Thursday, 23 May 2013

UX decision making the right way

I'm currently in a bit of a bad mood, unfortunately we've had feedback from client on some work and they want to make some changes. The changes aren't too major in scope, in fact they probably will only take about 10 minutes to implement due to the highly CSS-centric approach I've taken to build the Web App.

The problem isn't the complexity of the's why the changes are being made.

The web app (sorry, got to keep it vaguely abstract, no pics!) utilises a soft pastel colour scheme, to be complimentary to the brand's colour scheme, while also using some striking colours to help emphasise certain user actions. A stronger green colour is used when a section is complete, and a somewhat jarring orange is used when there is something that still needs attention.

These choices on their own are not good usability per se, but combined with clear and concise labelling that gives the user an indication of the intent of such a coloured object, and the use of icons to further emphasise such intent, the colours can form part of an ongoing subconscious indicator that will hopefully gravitate the user in to quicker choices for their navigation and an ease of finding their next task on the page.

To reinforce this colour scheme we also use the same colour scheme in the form validation that is done at login, and with strong visual cues on the homescreen of the web app.

The choice of how to use colour was very considered, and the relationships between colours too. The overall goal was to make the app pleasant to use throughout the day, but also to really highlight where there was an interaction or message that needed immediate attention.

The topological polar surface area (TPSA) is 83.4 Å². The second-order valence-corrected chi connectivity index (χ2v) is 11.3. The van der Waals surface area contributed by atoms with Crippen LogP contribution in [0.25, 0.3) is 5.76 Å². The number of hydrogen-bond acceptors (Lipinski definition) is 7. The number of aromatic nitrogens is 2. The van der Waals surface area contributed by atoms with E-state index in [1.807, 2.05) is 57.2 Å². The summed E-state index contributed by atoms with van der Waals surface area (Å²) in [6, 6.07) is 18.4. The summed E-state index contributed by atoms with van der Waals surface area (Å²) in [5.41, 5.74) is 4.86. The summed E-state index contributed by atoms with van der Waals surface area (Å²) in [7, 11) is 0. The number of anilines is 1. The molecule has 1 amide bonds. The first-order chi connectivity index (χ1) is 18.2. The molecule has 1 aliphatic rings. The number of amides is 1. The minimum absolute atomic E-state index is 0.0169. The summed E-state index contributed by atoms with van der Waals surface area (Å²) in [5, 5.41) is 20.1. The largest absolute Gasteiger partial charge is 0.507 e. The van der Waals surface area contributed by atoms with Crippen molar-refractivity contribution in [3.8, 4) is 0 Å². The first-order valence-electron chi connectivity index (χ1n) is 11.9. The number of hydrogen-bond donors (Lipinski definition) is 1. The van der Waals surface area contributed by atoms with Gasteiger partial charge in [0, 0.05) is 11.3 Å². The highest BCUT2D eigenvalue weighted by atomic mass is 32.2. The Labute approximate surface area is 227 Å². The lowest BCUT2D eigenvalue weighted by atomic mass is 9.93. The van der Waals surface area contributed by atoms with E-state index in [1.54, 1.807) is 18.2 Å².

The client has changed their mind from the initial advice of "This isn't customer facing, brand colours don't matter" (and I can't say whether this is just poor communication on behalf of the people I work with, or the client truly changing their stance) to "I want everything blue"

Now, I don't mind the idea that things should be blue. It's awkward if everything is a shade of blue, and we definitely lose some of that easy subconscious filtering of information that a striking colour affords. I wouldn't choose to do it, but if there was a good reason to do it I wouldn't stand in the way of it. Alas, it seems I dug too deep in requesting that someone requests information on why this change is desired, and now the elements that were orange, a clear contrast, have gone from being a lighter shade of blue than the other blues on the page, to actually grey.

GREY. The universal colour of inactive and disabled elements on the web. To add insult to injury we already use grey in specific use cases on the app...yeah...when the button or interactive element needs to be present but clearly defined as non-interactive!

I feel strongly that we have gone through the right process in deciding our colour scheme, unfortunately something has happened in our communication with the client that means a veto has come from upon high. Even more unfortunately there is no context or reason to that decision...and since they pay the money no-one is willing to challenge it.

I'm no expert, I try to make the best decisions I can with my colleagues...UX isn't a science. What it is, however, is testable. It's a shame that our relationship with the client appears to be such that we're going to miss out on the one opportunity to actually nail this particular disagreement to one side or the other...user testing!

We could easily give a sample of those that are intended to use the application, potentially even those that aren't, a set of tasks to do on one colour scheme, and a different sample the same tasks with a different colour scheme. We could record if there are any difficulties in the perception of the app, we could also measure the time taken to perform the tasks. Through then asking each sample to do the same again with the opposite colour scheme we can then also measure the change (if any) in productivity through the app compared to their first run. Productivity should improve as their experience with the app has grown, but we can check for differences in how usage speed changes, perhaps most importantly we can ask each group how it felt to move on to the second colour scheme.